Kinetic energy minus potential energy integrated over time is, of course, our particle's action. For each path there is a minimum action. Think of a circle as a locus of all points at a constant distance from a fixed point or as a curve of a specified length enclosing the largest area. Any shape for the perimeter other than a circle must enclose a smaller surface area.

So in considering paths through the hemocoel from one point to another, we imagine there is one true shortest path where the action is minimal, so that taking any other curve means taking a false path, a more energetically wasteful path, because if we calculate the action over the false path, the action is greater than if we took the shorter path. Or let's assume the particle takes a minimum path to start with. If we deviate from it in the first order, the function deviates from its minimum only by the second order. At any place along the curve, if we move a small distance away, the value of the function changes also to the first order but at a minimum. Taking just a tiny step to the side makes no difference at all in the first approximation. If there is a change in the first order when a particle deviates, the change in the action is proportional to this deviation. Reversing the sign of the deviation makes the action less so. At this point we can have the action increase going one way and have it decrease going the other.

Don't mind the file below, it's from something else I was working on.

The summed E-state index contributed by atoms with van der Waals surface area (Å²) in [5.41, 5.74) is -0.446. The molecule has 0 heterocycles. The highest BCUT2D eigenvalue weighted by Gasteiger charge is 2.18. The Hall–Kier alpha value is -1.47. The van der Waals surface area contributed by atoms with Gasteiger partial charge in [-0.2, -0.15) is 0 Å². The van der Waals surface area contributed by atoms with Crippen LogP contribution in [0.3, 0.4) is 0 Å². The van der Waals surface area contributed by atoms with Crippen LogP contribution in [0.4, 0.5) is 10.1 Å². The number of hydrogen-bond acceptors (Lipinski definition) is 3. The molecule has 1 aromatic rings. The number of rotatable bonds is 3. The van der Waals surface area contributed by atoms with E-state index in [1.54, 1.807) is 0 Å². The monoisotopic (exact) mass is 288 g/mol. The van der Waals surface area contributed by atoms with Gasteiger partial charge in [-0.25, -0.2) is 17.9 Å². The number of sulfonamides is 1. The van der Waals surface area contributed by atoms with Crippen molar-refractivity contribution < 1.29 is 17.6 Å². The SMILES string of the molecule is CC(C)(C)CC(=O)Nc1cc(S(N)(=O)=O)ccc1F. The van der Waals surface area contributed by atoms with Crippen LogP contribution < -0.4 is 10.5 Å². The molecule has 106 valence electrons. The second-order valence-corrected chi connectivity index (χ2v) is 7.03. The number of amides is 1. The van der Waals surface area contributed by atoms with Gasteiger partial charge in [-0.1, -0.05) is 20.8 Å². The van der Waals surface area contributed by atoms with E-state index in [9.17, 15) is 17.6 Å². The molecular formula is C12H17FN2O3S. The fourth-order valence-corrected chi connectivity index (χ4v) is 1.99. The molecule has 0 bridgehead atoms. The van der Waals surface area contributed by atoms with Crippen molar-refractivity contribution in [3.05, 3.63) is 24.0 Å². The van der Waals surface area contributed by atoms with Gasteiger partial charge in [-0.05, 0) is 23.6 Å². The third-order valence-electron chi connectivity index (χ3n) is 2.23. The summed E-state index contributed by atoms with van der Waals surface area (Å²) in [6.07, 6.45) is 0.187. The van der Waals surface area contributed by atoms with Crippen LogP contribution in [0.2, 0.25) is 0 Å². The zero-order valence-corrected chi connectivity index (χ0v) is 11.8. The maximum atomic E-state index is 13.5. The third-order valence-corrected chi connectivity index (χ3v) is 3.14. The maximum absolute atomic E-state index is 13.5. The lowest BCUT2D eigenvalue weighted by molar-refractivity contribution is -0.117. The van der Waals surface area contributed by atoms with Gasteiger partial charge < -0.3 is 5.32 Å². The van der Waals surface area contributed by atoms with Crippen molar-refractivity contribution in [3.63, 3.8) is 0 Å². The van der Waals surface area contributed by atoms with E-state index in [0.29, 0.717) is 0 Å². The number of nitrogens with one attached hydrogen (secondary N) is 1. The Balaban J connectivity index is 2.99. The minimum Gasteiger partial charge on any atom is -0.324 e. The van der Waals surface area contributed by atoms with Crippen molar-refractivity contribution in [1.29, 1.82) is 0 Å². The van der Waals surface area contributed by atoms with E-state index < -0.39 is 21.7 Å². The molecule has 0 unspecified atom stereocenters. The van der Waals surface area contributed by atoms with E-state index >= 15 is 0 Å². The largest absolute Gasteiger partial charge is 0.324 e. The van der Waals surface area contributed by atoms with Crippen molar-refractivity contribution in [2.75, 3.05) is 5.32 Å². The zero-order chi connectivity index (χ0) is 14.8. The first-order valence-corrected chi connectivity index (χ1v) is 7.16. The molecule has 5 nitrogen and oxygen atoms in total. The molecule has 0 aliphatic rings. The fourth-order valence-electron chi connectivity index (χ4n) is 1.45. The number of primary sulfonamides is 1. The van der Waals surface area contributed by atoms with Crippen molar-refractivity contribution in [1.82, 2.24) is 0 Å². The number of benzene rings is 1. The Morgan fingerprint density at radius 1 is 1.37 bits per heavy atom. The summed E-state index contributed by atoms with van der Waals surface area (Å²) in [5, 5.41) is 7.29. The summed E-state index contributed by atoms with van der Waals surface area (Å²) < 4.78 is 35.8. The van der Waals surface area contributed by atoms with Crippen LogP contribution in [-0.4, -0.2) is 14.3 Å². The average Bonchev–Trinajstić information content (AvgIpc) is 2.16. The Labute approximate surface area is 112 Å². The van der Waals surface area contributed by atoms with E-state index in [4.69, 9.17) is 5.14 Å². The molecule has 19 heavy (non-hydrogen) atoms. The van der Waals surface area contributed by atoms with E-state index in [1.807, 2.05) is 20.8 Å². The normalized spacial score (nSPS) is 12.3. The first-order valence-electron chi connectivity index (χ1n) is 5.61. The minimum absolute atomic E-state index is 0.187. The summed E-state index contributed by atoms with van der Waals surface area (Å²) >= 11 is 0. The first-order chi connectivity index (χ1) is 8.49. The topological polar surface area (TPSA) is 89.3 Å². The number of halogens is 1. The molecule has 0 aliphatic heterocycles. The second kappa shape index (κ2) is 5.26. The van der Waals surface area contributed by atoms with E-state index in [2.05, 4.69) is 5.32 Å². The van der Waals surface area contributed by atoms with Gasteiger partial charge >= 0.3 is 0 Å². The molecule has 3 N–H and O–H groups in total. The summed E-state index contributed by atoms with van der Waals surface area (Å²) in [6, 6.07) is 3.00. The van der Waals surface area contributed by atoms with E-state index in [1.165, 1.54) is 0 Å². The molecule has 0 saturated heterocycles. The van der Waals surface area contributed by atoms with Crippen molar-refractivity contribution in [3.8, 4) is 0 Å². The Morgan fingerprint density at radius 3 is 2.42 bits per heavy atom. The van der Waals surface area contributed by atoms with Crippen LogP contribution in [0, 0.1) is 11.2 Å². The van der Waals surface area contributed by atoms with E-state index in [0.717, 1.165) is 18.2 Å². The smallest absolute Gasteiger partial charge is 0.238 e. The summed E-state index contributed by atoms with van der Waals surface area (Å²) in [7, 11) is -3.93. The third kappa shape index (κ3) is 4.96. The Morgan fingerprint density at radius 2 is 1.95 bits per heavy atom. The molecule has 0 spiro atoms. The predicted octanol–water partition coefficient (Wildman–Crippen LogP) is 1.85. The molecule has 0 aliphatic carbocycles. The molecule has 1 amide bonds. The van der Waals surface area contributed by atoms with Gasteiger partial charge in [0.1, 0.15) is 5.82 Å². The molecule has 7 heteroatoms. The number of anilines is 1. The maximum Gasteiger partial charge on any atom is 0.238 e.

It turns out that the path having the least action is the path satisfying Newton's law. However, in the hemocoel, we cannot forget friction. The principle of least action only works for conservative systems in which we obtain all our forces from a single potential function. But at the microscopic level of organization there are no conservative functions. The Lagrangian is the function integrated over time to give the action. The Lagrangian is a function only of the velocities and positions of particles.

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